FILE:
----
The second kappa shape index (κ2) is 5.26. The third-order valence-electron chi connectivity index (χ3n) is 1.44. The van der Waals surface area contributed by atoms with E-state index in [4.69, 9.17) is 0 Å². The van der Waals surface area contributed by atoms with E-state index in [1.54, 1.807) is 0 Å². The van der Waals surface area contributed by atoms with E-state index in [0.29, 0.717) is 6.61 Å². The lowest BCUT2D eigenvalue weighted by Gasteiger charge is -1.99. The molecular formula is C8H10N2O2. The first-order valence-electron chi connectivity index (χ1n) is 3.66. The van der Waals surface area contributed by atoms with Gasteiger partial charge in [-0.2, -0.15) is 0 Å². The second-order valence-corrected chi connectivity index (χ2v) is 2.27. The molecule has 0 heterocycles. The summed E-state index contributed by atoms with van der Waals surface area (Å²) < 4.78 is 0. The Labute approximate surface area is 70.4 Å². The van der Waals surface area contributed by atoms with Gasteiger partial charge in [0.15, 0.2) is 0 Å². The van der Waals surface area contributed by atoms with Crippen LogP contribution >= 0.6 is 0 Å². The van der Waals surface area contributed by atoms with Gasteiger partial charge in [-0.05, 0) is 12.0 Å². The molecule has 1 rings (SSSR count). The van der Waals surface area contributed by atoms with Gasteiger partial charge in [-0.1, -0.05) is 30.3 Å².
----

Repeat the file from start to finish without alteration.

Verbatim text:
The second kappa shape index (κ2) is 5.26. The third-order valence-electron chi connectivity index (χ3n) is 1.44. The van der Waals surface area contributed by atoms with E-state index in [4.69, 9.17) is 0 Å². The van der Waals surface area contributed by atoms with E-state index in [1.54, 1.807) is 0 Å². The van der Waals surface area contributed by atoms with E-state index in [0.29, 0.717) is 6.61 Å². The lowest BCUT2D eigenvalue weighted by Gasteiger charge is -1.99. The molecular formula is C8H10N2O2. The first-order valence-electron chi connectivity index (χ1n) is 3.66. The van der Waals surface area contributed by atoms with Gasteiger partial charge in [-0.2, -0.15) is 0 Å². The second-order valence-corrected chi connectivity index (χ2v) is 2.27. The molecule has 0 heterocycles. The summed E-state index contributed by atoms with van der Waals surface area (Å²) < 4.78 is 0. The Labute approximate surface area is 70.4 Å². The van der Waals surface area contributed by atoms with Gasteiger partial charge in [0.15, 0.2) is 0 Å². The van der Waals surface area contributed by atoms with Crippen LogP contribution >= 0.6 is 0 Å². The van der Waals surface area contributed by atoms with Gasteiger partial charge in [-0.05, 0) is 12.0 Å². The molecule has 1 rings (SSSR count). The van der Waals surface area contributed by atoms with Gasteiger partial charge in [-0.1, -0.05) is 30.3 Å².